Like many denizens of former Soviet satellites, the citizens of Hungary were anxious to bring down the figurative symbols of communist rule as well as their military and political apparatus after the fall of the Iron Curtain. Unlike other recently liberated populaces, however, Hungarians stole their former overlords’ symbolic thunder by removing, relocating, and re-appropriating the many statues, sculptures and public art installations depicting Soviet leaders, mythology, and propagandistic slogans that once littered the fair city of Budapest.
Often referred to as the “Disneyland of Communism,” the extensive collection of artifacts from the communist era on display within the confines of the Memento Park complex turns these once imposing icons of oppression on their respective heads. No longer testaments to Soviet superiority, the collected works are part history lesson, part celebration of independence and part tongue-in-cheek mockery of the sheer absurdity of the scale and scope of Soviet propaganda.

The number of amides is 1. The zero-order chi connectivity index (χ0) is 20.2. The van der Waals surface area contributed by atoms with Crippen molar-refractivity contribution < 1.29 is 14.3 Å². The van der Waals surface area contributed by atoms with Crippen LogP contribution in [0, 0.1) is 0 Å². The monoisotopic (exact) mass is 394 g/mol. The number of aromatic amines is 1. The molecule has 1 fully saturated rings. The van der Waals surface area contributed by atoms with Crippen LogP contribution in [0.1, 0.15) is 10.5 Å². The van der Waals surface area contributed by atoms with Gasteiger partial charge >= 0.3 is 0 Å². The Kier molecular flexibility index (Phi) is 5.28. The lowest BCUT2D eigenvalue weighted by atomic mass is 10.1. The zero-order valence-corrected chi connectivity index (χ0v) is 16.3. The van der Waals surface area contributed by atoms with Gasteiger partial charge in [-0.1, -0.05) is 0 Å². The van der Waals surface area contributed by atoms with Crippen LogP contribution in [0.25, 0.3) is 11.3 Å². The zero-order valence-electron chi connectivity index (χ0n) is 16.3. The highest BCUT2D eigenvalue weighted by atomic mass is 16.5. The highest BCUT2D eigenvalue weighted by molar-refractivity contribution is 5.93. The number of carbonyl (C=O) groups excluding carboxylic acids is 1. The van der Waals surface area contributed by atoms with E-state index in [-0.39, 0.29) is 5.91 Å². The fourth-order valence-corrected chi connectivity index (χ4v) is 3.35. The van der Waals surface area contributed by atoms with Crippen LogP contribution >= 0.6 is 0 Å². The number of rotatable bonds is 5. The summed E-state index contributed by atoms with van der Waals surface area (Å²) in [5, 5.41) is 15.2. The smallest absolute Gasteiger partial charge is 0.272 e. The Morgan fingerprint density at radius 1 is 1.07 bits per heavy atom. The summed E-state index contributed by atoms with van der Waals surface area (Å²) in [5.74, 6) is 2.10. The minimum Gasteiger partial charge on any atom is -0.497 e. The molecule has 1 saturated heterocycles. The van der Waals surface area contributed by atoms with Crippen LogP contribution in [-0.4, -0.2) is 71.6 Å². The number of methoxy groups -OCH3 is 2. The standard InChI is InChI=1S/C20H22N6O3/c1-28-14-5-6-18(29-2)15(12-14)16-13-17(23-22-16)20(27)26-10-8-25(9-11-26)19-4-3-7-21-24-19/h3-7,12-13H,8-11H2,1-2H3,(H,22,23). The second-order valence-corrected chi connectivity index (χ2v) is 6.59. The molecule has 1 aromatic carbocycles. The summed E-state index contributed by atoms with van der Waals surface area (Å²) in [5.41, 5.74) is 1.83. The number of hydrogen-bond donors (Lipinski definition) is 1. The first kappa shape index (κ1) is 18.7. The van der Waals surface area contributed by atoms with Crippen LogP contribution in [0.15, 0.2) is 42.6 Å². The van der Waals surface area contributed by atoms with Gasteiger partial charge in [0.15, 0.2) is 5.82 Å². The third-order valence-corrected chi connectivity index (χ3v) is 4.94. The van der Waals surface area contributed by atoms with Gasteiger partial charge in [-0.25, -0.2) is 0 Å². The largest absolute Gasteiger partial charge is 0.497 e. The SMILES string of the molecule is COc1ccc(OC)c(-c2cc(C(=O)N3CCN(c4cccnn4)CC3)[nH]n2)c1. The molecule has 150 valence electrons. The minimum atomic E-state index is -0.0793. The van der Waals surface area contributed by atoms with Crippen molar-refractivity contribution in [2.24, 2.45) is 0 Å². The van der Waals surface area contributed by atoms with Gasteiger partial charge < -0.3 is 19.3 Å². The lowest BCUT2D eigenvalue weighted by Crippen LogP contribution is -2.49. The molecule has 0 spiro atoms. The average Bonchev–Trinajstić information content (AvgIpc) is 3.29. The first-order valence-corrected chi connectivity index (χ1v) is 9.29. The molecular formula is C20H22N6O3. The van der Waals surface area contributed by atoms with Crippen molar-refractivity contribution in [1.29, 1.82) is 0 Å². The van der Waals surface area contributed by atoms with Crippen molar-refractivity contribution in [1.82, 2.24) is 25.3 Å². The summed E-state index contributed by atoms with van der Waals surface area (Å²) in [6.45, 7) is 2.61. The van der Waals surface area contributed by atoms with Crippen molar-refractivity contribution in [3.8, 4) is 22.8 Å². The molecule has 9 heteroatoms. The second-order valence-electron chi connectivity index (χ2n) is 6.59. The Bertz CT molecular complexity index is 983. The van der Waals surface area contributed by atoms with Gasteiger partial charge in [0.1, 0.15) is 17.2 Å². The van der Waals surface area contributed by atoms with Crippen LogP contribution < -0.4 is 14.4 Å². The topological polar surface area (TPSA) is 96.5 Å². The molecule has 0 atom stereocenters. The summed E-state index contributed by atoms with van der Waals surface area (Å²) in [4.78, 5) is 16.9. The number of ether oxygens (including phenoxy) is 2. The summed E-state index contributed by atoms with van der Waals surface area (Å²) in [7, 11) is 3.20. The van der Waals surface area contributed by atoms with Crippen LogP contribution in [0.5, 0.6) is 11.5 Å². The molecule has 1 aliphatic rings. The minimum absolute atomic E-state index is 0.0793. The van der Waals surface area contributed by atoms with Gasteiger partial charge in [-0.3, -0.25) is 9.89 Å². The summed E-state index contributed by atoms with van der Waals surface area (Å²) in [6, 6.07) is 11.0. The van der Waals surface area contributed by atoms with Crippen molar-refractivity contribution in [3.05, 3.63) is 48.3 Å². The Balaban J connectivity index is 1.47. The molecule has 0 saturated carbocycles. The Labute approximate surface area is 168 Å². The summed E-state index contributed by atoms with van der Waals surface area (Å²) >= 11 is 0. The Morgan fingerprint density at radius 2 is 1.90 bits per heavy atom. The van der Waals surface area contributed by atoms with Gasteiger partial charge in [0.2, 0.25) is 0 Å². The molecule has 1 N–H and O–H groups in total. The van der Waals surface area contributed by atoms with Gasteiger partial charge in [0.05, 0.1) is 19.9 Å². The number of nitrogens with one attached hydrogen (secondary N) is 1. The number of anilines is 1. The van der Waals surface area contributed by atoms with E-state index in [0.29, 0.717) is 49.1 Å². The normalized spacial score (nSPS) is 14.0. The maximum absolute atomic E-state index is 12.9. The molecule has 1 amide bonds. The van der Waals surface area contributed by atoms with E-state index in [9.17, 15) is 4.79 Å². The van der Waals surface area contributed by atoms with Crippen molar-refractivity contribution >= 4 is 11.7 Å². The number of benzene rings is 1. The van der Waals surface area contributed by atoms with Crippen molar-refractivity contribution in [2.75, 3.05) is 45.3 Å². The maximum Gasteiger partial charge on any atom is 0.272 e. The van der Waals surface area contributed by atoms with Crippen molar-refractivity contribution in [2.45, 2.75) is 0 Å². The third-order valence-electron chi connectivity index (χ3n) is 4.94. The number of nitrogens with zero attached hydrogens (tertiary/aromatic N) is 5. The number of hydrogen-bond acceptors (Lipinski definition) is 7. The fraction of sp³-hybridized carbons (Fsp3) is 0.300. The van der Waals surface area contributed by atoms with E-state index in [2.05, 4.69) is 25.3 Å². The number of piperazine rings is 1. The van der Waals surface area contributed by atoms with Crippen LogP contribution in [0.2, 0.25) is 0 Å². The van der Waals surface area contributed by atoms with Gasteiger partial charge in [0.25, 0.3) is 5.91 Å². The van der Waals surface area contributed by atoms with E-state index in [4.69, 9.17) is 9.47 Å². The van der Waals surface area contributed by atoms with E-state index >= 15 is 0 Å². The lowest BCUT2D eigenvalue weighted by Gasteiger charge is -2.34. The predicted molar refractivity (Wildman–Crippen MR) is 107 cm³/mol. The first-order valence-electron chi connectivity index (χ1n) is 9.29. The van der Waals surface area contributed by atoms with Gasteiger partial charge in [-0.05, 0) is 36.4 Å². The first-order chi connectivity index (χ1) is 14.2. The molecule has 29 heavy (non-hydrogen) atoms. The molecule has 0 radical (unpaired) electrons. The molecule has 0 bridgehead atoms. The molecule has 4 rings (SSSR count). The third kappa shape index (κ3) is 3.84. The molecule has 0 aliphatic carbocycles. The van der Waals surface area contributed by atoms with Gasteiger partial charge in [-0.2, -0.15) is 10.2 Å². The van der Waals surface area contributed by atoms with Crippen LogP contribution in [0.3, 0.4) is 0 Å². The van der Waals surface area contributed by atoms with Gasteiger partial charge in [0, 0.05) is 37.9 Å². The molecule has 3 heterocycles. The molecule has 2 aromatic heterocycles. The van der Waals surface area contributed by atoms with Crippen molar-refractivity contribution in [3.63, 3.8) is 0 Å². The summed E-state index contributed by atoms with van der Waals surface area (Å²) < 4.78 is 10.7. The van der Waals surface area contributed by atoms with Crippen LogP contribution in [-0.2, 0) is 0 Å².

The park complex is effectively divided into two parts: One Sentence of Tyranny Park (or Statue Park), which houses most of the aforementioned artifacts, and Witness Square, which is effectively an ornamental facade. Stalin, Lenin, Marx and Engels all make appearances within, as well as idealized representations of so-called worker heroes and celebrations of “Hungarian-Soviet friendship” and “liberation.” There is also a replica of a massive pair of boots that were all that remained after a massive statue of Stalin that once loomed over the city was torn down during the 1956 uprising.
Memento Park is open daily from 10 a.m. to dusk. Admission is less than ten dollars, with discounts for students.